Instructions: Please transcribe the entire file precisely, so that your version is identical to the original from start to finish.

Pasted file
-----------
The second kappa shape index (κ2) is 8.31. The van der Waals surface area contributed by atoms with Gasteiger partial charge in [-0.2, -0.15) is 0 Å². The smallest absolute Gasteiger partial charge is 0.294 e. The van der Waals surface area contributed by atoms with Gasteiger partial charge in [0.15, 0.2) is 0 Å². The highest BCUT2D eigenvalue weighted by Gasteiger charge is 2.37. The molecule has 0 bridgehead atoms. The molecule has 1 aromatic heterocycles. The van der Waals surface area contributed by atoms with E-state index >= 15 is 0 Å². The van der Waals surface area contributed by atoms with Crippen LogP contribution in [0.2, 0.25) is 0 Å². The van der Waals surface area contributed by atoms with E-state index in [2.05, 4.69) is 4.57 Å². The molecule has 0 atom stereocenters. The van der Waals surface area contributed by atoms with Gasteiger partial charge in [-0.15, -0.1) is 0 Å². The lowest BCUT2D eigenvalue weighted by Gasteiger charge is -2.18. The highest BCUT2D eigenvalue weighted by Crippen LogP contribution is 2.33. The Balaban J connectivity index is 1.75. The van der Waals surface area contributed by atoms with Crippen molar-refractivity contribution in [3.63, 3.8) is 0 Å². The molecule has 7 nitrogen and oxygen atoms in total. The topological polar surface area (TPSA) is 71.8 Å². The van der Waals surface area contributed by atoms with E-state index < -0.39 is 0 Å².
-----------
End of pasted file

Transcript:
The second kappa shape index (κ2) is 8.31. The van der Waals surface area contributed by atoms with Gasteiger partial charge in [-0.2, -0.15) is 0 Å². The smallest absolute Gasteiger partial charge is 0.294 e. The van der Waals surface area contributed by atoms with Gasteiger partial charge in [0.15, 0.2) is 0 Å². The highest BCUT2D eigenvalue weighted by Gasteiger charge is 2.37. The molecule has 0 bridgehead atoms. The molecule has 1 aromatic heterocycles. The van der Waals surface area contributed by atoms with E-state index >= 15 is 0 Å². The van der Waals surface area contributed by atoms with Crippen LogP contribution in [0.2, 0.25) is 0 Å². The van der Waals surface area contributed by atoms with E-state index in [2.05, 4.69) is 4.57 Å². The molecule has 0 atom stereocenters. The van der Waals surface area contributed by atoms with Gasteiger partial charge in [-0.15, -0.1) is 0 Å². The lowest BCUT2D eigenvalue weighted by Gasteiger charge is -2.18. The highest BCUT2D eigenvalue weighted by Crippen LogP contribution is 2.33. The Balaban J connectivity index is 1.75. The van der Waals surface area contributed by atoms with Crippen molar-refractivity contribution in [3.63, 3.8) is 0 Å². The molecule has 7 nitrogen and oxygen atoms in total. The topological polar surface area (TPSA) is 71.8 Å². The van der Waals surface area contributed by atoms with E-state index < -0.39 is 0 Å².